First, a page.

Friday, October 1, 2010
Editor's Note: Funding NextGen
In its 2010-2029 Business Aircraft Forecast released in July at the Farnborough Airshow, Bombardier Aerospace noted the first “green shoots” of recovery, offering hope the beleaguered business aviation segment is again rising.
The Aerospace Industries Association (AIA), headed by former FAA Administrator Marion C. Blakey, also anticipates recovery, so much so that it is urging timely deployment of the Next Generation Air Transportation System (NextGen) to improve airspace capacity and meet rising demand for air travel.
“Many of our national aviation system’s limitations so obvious just a few years ago have been masked by the economic slowdown,” AIA states in a report timed for release during National Aerospace Week, Sept. 12-18. “Despite flagging air travel in the wake of the 2008 financial crisis and a global recession that persisted throughout 2009, long-range forecasts from a wide spectrum of sources indicate robust demand for air travel over the next two decades.” Remember the FAA projection we’ve cited more than once in these pages, of a future tripling in air traffic? It now appears to be on the table again.
AIA directly ties airspace modernization, in short NextGen, to the industry’s future economic success and environmental profile. Safely expanding airspace system capacity and addressing growing environmental concerns are the two most significant challenges facing the U.S. civil aviation industry today, states the report, “Civil Aviation Growth in the 21st Century: Meeting Capacity and Environmental Challenges.”
Each of the report’s eight recommendations are significant to aerospace manufacturers AIA’s core constituency and the majority would impact avionics OEMs and architects of performance-based navigation (PBN) routes and procedures specifically. I’ll summarize the first in order, to Design and Implement a “Cash for Carbon” Program to Fund Aircraft Equipage. A variation of this, dubbed a NextGen Equipage Bank, was discussed by RTCA Task Force 5, and the concept appears to be gaining traction.
In addition to its own substantial costs for infrastructure, FAA estimates airlines and other operators will need to spend $14 billion to $20 billion to make their aircraft NextGen-compatible by 2025. Avionics manufacturers and other industry players believe FAA’s equipage estimates are too high, AIA says, and that outfitting the entire civil aviation fleet of commercial and general aviation aircraft for ADS-B In/Out, a fundamental enabling technology, can be done for $12 billion.
“Whether the final price to equip is under $12 billion or over $20 billion,” the report states, “it is clearly a sizeable investment for an airline industry that continues to struggle to return to profitability and for a general aviation community that counts individual aircraft owner-operators who fly recreationally among its core constituency.”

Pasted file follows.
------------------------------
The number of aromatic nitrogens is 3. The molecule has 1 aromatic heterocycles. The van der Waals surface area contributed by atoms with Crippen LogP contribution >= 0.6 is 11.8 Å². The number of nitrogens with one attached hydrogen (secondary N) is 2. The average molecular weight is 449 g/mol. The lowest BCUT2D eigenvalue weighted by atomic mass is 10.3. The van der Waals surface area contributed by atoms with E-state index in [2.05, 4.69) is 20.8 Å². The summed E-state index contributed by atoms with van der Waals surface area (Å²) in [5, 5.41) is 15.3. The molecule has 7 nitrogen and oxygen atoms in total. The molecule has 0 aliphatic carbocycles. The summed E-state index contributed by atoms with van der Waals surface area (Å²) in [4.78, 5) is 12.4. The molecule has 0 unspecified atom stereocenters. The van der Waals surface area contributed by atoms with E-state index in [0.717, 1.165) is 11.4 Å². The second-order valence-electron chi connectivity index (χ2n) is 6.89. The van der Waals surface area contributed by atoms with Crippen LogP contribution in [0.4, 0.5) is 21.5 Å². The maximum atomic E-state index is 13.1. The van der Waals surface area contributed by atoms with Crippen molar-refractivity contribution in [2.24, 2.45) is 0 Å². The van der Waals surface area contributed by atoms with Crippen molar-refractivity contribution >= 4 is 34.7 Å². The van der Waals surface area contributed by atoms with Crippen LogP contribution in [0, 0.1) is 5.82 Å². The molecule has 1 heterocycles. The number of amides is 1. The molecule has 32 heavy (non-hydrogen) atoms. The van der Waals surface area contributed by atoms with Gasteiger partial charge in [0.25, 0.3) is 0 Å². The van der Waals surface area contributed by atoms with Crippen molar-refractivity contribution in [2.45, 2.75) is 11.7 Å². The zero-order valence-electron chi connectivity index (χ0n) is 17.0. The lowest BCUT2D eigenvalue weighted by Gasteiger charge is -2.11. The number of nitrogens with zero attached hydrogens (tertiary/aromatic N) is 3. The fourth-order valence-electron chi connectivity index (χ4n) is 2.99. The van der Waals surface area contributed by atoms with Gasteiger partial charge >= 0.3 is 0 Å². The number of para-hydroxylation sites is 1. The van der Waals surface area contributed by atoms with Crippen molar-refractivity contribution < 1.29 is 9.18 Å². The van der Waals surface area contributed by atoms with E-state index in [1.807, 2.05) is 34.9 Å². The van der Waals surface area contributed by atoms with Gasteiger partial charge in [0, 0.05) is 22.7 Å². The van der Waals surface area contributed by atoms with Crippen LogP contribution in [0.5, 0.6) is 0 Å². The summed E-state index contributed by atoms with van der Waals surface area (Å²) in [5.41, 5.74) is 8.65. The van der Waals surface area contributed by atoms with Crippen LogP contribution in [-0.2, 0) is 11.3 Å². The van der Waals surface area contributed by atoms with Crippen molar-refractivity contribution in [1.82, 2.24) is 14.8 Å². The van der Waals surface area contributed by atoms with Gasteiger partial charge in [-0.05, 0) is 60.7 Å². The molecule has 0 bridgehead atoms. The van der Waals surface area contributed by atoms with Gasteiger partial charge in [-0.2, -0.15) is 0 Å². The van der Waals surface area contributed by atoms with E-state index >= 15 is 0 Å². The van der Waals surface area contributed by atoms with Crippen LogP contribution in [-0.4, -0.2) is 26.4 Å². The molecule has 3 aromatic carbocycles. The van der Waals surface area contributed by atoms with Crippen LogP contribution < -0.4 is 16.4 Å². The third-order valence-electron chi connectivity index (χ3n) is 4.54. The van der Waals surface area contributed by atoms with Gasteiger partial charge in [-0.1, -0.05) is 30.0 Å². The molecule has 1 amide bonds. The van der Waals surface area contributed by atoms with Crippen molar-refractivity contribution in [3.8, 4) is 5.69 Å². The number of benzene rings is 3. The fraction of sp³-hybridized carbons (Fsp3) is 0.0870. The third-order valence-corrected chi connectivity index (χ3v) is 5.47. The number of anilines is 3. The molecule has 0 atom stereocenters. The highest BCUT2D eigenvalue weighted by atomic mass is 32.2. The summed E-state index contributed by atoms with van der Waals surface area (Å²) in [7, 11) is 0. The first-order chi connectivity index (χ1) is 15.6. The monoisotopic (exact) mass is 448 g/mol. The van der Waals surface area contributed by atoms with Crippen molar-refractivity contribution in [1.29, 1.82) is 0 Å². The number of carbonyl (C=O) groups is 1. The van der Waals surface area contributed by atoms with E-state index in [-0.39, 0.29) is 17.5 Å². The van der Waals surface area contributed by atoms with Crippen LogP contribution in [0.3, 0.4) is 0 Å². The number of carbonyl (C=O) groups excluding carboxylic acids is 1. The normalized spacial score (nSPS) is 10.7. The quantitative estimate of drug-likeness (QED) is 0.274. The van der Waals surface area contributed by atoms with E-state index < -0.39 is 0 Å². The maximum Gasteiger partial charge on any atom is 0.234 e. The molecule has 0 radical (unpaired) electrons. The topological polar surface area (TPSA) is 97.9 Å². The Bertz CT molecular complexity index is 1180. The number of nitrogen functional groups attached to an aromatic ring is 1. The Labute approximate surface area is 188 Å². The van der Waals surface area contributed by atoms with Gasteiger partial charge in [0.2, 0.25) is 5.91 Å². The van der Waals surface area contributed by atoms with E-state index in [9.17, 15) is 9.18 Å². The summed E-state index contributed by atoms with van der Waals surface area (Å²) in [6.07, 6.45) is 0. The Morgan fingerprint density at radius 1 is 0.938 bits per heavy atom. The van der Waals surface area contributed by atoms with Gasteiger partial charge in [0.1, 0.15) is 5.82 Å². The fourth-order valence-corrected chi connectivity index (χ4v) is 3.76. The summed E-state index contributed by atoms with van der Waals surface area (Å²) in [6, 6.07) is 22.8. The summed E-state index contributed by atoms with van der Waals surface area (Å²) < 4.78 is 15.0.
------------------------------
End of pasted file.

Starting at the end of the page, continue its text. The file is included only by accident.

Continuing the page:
AIA posits that user-funded support of the nation’s aviation infrastructure through taxes and fees paid into the Aviation Trust Fund may have to be rethought in the case of NextGen.
“[E]ven as NextGen effectively puts aviation infrastructure into the cockpit, the FAA and Congress have not acted on calls for spending federal dollars on aircraft equipage,” the association says. “ … For a variety of reasons, the issue of NextGen funding may require a more pragmatic approach, including a deviation from past assumptions about the appropriate mix between government and private sector funding for transportation infrastructure and the mechanisms for financing such investments.”
A Cash for Carbon program would be a contract between government and industry, with both parties held accountable to measurable commitments. In return for a pledge by operators to achieving carbon-neutral growth from 2020 onward (CNG 2020+) government grants or government-backed loans would be issued to fund ADS-B In/Out, RNP and RNAV equipment for the airline industry and some 22,000 “high-end” business jets and pressurized turboprops. An “excellent” source for the government funding, states the study, would be the Transportation Infrastructure Bank proposed by President Obama as part of a comprehensive, multimodal transportation plan announced in September.
The Obama plan proposes “a robust investment in our effort to modernize the nation’s air traffic control system (NextGen),” according to a White House fact sheet. “This investment will help both the FAA and airlines to install new technologies (and) other improvements.”
Bill Carey is the editor in chief of Avionics Magazine. He can be reached at 301-354-1820 or firstname.lastname@example.org